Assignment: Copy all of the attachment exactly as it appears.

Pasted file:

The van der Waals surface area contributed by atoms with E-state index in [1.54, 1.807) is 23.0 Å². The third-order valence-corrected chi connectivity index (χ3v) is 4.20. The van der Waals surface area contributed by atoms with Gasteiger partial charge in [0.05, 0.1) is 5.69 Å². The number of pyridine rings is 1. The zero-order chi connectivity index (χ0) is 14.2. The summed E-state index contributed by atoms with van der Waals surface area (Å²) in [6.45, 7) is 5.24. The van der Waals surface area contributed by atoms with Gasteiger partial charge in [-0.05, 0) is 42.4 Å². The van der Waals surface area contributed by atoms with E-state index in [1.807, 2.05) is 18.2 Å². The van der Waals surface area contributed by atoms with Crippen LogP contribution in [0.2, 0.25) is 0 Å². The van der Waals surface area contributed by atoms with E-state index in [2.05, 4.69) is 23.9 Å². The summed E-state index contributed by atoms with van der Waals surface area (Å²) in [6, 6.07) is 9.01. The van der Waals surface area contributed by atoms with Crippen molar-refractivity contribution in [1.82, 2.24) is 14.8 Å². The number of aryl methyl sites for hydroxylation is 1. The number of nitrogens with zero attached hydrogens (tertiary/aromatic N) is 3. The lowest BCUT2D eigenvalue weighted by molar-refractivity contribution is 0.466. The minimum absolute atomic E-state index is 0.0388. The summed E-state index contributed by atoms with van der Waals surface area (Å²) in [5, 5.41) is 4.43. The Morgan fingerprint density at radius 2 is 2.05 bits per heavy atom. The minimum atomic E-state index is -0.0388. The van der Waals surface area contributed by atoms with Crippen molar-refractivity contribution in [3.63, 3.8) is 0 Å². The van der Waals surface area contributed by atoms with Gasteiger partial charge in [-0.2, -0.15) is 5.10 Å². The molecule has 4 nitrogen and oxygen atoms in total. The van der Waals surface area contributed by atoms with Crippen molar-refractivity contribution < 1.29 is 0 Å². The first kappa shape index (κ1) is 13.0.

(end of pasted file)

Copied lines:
The van der Waals surface area contributed by atoms with E-state index in [1.54, 1.807) is 23.0 Å². The third-order valence-corrected chi connectivity index (χ3v) is 4.20. The van der Waals surface area contributed by atoms with Gasteiger partial charge in [0.05, 0.1) is 5.69 Å². The number of pyridine rings is 1. The zero-order chi connectivity index (χ0) is 14.2. The summed E-state index contributed by atoms with van der Waals surface area (Å²) in [6.45, 7) is 5.24. The van der Waals surface area contributed by atoms with Gasteiger partial charge in [-0.05, 0) is 42.4 Å². The van der Waals surface area contributed by atoms with E-state index in [1.807, 2.05) is 18.2 Å². The van der Waals surface area contributed by atoms with Crippen LogP contribution in [0.2, 0.25) is 0 Å². The van der Waals surface area contributed by atoms with E-state index in [2.05, 4.69) is 23.9 Å². The summed E-state index contributed by atoms with van der Waals surface area (Å²) in [6, 6.07) is 9.01. The van der Waals surface area contributed by atoms with Crippen molar-refractivity contribution in [1.82, 2.24) is 14.8 Å². The number of aryl methyl sites for hydroxylation is 1. The number of nitrogens with zero attached hydrogens (tertiary/aromatic N) is 3. The lowest BCUT2D eigenvalue weighted by molar-refractivity contribution is 0.466. The minimum absolute atomic E-state index is 0.0388. The summed E-state index contributed by atoms with van der Waals surface area (Å²) in [5, 5.41) is 4.43. The Morgan fingerprint density at radius 2 is 2.05 bits per heavy atom. The minimum atomic E-state index is -0.0388. The van der Waals surface area contributed by atoms with Crippen molar-refractivity contribution in [3.63, 3.8) is 0 Å². The van der Waals surface area contributed by atoms with Gasteiger partial charge in [-0.2, -0.15) is 5.10 Å². The molecule has 4 nitrogen and oxygen atoms in total. The van der Waals surface area contributed by atoms with Crippen molar-refractivity contribution < 1.29 is 0 Å². The first kappa shape index (κ1) is 13.0.